US Estimates Mad Cow
Exposure At 81 Cattle

Dow Jones Newswires

Federal investigators increased to 81 the number of cattle now roaming the U.S. that may have been exposed to mad-cow disease, Tuesday's Wall Street Journal reported.
Yet even the 81 figure isn't complete. Many of these cattle presumably have given birth since entering the U.S., at least some of which came in a group thought to include the Washington state Holstein that was found last week to have been infected with bovine spongiform encephalopathy, otherwise known as BSE, or mad-cow disease. Previously, federal investigators said 73 dairy cattle had come into the U.S. in August 2001 from the same herd in Canada's Alberta provence that is thought to have been the original home of the infected Holstein.
Investigators hope to find and screen those cattle for BSE, which creates holes in the brains of infected cattle. By eating contaminated beef products, people can catch a similar form of the affliction, known as variant Creutzfeldt- Jakob disease.
The federal government's ability to quickly control the fallout from the nation's first case of mad-cow disease is being complicated by poor record keeping of cattle shipments and the inexperience of U.S. officials, who never have had to deal with a mad-cow discovery, agricultural experts say.
Indeed, a week into the federal government's search for the source of this mad-cow case, investigators have just managed to confirm the age of the infected cow at its slaughter -- 6 1/2 years -- which is crucial to figuring how long ago it might have been infected. The mad-cow disease can incubate silently for three to six years.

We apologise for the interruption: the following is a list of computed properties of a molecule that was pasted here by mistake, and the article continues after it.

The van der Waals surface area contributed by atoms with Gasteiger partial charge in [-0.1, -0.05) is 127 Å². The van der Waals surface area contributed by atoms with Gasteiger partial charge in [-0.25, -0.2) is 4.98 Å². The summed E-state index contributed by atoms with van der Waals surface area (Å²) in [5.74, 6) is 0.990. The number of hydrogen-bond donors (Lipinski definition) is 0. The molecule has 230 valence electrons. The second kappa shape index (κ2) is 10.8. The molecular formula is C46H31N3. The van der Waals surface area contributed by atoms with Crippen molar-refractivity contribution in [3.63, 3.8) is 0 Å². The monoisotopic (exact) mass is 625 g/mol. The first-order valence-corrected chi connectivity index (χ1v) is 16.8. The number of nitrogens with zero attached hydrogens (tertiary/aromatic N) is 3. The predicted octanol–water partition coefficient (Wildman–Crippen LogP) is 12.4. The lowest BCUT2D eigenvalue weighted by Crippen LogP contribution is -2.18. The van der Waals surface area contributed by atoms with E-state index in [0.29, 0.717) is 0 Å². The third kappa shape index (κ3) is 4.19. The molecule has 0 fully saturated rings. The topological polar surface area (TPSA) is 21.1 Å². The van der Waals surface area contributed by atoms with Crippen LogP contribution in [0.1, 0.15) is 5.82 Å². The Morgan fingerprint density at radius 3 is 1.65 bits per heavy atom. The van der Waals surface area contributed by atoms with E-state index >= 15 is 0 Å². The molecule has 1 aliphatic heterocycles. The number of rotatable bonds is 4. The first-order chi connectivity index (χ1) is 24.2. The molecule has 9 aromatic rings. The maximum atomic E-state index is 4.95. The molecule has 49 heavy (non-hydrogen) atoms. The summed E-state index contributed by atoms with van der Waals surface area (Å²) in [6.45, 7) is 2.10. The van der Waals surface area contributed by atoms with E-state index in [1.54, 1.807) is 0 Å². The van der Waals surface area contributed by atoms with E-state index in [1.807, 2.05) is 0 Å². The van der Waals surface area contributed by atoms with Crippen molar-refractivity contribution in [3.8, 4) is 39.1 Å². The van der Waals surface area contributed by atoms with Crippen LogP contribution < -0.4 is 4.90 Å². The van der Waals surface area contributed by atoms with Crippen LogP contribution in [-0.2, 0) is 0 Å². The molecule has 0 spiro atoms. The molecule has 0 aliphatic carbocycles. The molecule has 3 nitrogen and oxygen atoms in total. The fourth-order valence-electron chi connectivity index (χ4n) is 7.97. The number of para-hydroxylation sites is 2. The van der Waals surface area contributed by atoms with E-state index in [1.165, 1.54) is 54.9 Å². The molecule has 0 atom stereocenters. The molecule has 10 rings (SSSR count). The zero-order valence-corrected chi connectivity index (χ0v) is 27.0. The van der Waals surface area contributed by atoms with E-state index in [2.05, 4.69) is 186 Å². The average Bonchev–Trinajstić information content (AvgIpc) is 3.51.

U.S. officials said Monday that investigators still aren't certain whether the infected cow came from Canada and have yet to recover the vast majority of meat from the sick animal, which was slaughtered Dec. 9 at a small Moses Lake, Wash., meatpacker. Meat from the cow was mixed with the meat of 19 other cattle killed at the plant that day and eventually shipped to more than 40 businesses in eight states and Guam. Officials believe most of the meat is in Oregon and Washington state.
The lack of hard information is hurting the U.S.'s ability to persuade about two dozen trade partners to lift the bans on U.S. beef that they imposed after the mad-cow finding. A U.S. trade delegation sent to Tokyo to reopen beef sales was immediately rebuffed Monday by Japanese officials, who said the U.S. government doesn't yet have the facts Japan needs to decide whether it is safe to drop the ban on U.S. beef imports.
Trade experts believe that many of the nations that have banned U.S. beef imports because of the mad-cow discovery won't make a move until they see what is done by Japan, which is the biggest importer of U.S. beef, spending roughly $ 1 billion annually.
Wall Street Journal Staff Reporter Scott Kilman contributed to this report.


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